22% of rural Alaska homes lack running water and a flush toilet, according to the Alaska Department of Environmental Conservation – Division of Water.
Photographer Clark James Mishler described the difference between living in an urban Anchorage residence and living in parts of rural Alaska as stark: “It’s like living in a third world country, but it’s right here in America, and it’s an hour from here.” The photographer told Frontier Scientists “Some of my favorite work has been documenting the people in the Southwest Alaska Yup’ik village of Kwethluk.” Mishler joined Peter and Vera Spein and their extended family in the rural village. He documented the family’s subsistence activities in bursts over the course of 6 years, gaining “A wealth of experience and a better understanding of how people on subsistence live.”
: While Mishler photographed life in Kwethluk Vera and Peter’s home had no running water. :
The differences between Anchorage, Mishler’s home base, and the rural Alaskan village were huge. “I just think that lifestyle in many villages is a lot tougher than anyone can imagine,” Mishler emphasized.
Living conditions for these rural Alaskan community members were very different than conditions for city dwellers. Mishler described: “When I first met them they had a one room house with a single light bulb in the middle of the ceiling and a linoleum floor that was fairly worn out. And I slept under the kitchen table among the chairs; that was the only space left.” Over time the Spein family grew. “They had more kids, and the house expanded to three rooms. The heating got better in the house, they got a little propane heater,” Mishler said, and “They had more lights in the house, so it was a brighter place. They got a television in the house. I saw all these things change as time went on.”
While Mishler photographed life in Kwethluk Vera and Peter’s home had no running water. Mishler told us “For the latrine, they are using a honey bucket– basically a bucket. You put a little bit of Lysol in there just to kind of kill the odor and you put a lid on it. That’s your toilet,” Mishler described. Periodically, the bucket was carried outside and emptied. Mishler said “For me there was not a yuk factor to that; it was totally interesting to be able to step back in time from an anthropological standpoint to see this in American at this time,” just an hour from Anchorage.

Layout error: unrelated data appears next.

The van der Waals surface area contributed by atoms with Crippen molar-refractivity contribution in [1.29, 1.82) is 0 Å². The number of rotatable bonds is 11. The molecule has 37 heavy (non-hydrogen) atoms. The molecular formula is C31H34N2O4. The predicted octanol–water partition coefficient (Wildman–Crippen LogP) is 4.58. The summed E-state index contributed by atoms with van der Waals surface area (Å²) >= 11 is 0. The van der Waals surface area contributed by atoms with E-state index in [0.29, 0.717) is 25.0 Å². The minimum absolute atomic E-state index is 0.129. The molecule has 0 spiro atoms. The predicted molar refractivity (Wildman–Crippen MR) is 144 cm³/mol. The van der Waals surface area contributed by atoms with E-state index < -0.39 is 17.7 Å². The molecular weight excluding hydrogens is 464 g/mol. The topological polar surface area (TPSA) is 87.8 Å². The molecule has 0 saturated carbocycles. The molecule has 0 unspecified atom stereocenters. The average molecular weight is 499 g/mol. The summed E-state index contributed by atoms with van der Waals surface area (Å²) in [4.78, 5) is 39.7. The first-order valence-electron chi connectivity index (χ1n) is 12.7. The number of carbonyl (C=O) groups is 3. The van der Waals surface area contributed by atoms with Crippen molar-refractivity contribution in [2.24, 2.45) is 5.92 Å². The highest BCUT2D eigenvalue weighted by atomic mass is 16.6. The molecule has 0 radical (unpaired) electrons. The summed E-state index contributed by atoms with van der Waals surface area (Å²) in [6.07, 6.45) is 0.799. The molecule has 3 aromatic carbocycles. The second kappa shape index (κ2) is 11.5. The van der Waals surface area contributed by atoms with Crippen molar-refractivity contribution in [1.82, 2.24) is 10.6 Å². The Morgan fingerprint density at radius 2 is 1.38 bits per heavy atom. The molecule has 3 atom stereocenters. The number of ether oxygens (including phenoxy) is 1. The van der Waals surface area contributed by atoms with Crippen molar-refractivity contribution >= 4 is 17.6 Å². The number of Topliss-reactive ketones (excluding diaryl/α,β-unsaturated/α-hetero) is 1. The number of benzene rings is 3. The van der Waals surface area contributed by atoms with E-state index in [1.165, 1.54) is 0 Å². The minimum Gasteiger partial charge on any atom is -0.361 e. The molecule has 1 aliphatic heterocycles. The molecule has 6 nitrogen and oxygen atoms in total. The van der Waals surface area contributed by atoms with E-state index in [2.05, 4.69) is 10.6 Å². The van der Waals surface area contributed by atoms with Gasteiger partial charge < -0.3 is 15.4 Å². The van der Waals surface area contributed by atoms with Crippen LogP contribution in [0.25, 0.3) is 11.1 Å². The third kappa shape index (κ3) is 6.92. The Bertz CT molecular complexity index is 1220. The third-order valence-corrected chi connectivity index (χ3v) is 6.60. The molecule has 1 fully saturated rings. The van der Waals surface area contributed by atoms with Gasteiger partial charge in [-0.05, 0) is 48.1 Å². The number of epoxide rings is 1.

Living without plumbing
At the time the Speins would either collect water from the river for the family to use, or they would attach a trailer to their 4 wheeler then drive to a community water source with to haul water. Mishler outlined “They take it over to the pump, which is at the community laundry. And they fill up their containers, put them on the back of their trailer and take them back to their home, and store that water in big 55 gallon drums with a top on them on the porch.”
“There are showers at the laundry facility but that’s about a quarter of a mile away,” Mishler said, so “Instead of showers they do steams.” He’d join other men in a steam house. “You crawl in there and get the wood burner going, you bring the heat up to about 200 degrees, and you steam. And you do this about every other night on average.” Mishler: “I did not have a shower the whole time I was out there. We did steam baths… and it felt wonderful, particularly in the wintertime when it was just bitterly cold and windy and you are out there on the tundra.”